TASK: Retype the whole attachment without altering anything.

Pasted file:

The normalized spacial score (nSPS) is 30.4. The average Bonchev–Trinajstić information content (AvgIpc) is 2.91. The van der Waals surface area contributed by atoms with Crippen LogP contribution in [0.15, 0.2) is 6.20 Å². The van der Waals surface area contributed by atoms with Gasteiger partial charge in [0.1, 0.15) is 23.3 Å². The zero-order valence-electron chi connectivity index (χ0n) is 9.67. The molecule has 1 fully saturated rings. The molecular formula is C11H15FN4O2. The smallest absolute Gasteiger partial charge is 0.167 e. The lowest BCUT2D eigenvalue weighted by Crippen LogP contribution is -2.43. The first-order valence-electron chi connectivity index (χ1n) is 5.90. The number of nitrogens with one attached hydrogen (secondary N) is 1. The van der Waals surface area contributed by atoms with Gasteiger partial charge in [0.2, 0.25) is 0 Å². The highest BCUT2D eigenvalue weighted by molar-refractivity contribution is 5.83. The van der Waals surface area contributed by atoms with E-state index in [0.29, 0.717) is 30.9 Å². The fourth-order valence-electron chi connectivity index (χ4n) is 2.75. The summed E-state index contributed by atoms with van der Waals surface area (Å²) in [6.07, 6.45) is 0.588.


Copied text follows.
The normalized spacial score (nSPS) is 30.4. The average Bonchev–Trinajstić information content (AvgIpc) is 2.91. The van der Waals surface area contributed by atoms with Crippen LogP contribution in [0.15, 0.2) is 6.20 Å². The van der Waals surface area contributed by atoms with Gasteiger partial charge in [0.1, 0.15) is 23.3 Å². The zero-order valence-electron chi connectivity index (χ0n) is 9.67. The molecule has 1 fully saturated rings. The molecular formula is C11H15FN4O2. The smallest absolute Gasteiger partial charge is 0.167 e. The lowest BCUT2D eigenvalue weighted by Crippen LogP contribution is -2.43. The first-order valence-electron chi connectivity index (χ1n) is 5.90. The number of nitrogens with one attached hydrogen (secondary N) is 1. The van der Waals surface area contributed by atoms with Gasteiger partial charge in [0.2, 0.25) is 0 Å². The highest BCUT2D eigenvalue weighted by molar-refractivity contribution is 5.83. The van der Waals surface area contributed by atoms with E-state index in [0.29, 0.717) is 30.9 Å². The fourth-order valence-electron chi connectivity index (χ4n) is 2.75. The summed E-state index contributed by atoms with van der Waals surface area (Å²) in [6.07, 6.45) is 0.588.